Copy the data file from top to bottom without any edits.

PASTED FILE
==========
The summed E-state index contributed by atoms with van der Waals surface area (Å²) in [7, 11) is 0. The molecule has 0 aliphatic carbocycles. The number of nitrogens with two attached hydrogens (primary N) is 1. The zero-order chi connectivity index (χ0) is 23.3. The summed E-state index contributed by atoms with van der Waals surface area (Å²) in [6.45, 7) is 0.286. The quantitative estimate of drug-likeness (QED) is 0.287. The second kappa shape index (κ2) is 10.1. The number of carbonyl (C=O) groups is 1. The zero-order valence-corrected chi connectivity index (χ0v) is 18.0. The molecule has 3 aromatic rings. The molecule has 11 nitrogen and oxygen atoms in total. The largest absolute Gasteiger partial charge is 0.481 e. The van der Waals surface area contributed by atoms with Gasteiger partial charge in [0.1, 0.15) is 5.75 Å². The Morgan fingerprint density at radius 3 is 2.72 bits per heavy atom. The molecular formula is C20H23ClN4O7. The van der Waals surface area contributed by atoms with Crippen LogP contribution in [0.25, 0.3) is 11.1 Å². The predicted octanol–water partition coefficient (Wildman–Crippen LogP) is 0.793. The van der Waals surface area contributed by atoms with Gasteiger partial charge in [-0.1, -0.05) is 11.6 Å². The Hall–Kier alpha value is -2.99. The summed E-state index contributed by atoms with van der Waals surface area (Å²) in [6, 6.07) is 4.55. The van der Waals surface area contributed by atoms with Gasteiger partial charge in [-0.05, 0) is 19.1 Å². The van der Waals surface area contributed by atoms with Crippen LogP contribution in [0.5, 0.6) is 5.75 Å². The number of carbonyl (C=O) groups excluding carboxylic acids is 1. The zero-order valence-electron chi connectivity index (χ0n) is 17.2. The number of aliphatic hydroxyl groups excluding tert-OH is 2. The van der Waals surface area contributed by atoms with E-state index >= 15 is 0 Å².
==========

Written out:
The summed E-state index contributed by atoms with van der Waals surface area (Å²) in [7, 11) is 0. The molecule has 0 aliphatic carbocycles. The number of nitrogens with two attached hydrogens (primary N) is 1. The zero-order chi connectivity index (χ0) is 23.3. The summed E-state index contributed by atoms with van der Waals surface area (Å²) in [6.45, 7) is 0.286. The quantitative estimate of drug-likeness (QED) is 0.287. The second kappa shape index (κ2) is 10.1. The number of carbonyl (C=O) groups is 1. The zero-order valence-corrected chi connectivity index (χ0v) is 18.0. The molecule has 3 aromatic rings. The molecule has 11 nitrogen and oxygen atoms in total. The largest absolute Gasteiger partial charge is 0.481 e. The van der Waals surface area contributed by atoms with Gasteiger partial charge in [0.1, 0.15) is 5.75 Å². The Morgan fingerprint density at radius 3 is 2.72 bits per heavy atom. The molecular formula is C20H23ClN4O7. The van der Waals surface area contributed by atoms with Crippen LogP contribution in [0.25, 0.3) is 11.1 Å². The predicted octanol–water partition coefficient (Wildman–Crippen LogP) is 0.793. The van der Waals surface area contributed by atoms with Gasteiger partial charge in [-0.1, -0.05) is 11.6 Å². The Hall–Kier alpha value is -2.99. The summed E-state index contributed by atoms with van der Waals surface area (Å²) in [6, 6.07) is 4.55. The van der Waals surface area contributed by atoms with Gasteiger partial charge in [-0.05, 0) is 19.1 Å². The van der Waals surface area contributed by atoms with Crippen LogP contribution in [0.5, 0.6) is 5.75 Å². The number of carbonyl (C=O) groups excluding carboxylic acids is 1. The zero-order valence-electron chi connectivity index (χ0n) is 17.2. The number of aliphatic hydroxyl groups excluding tert-OH is 2. The van der Waals surface area contributed by atoms with E-state index >= 15 is 0 Å².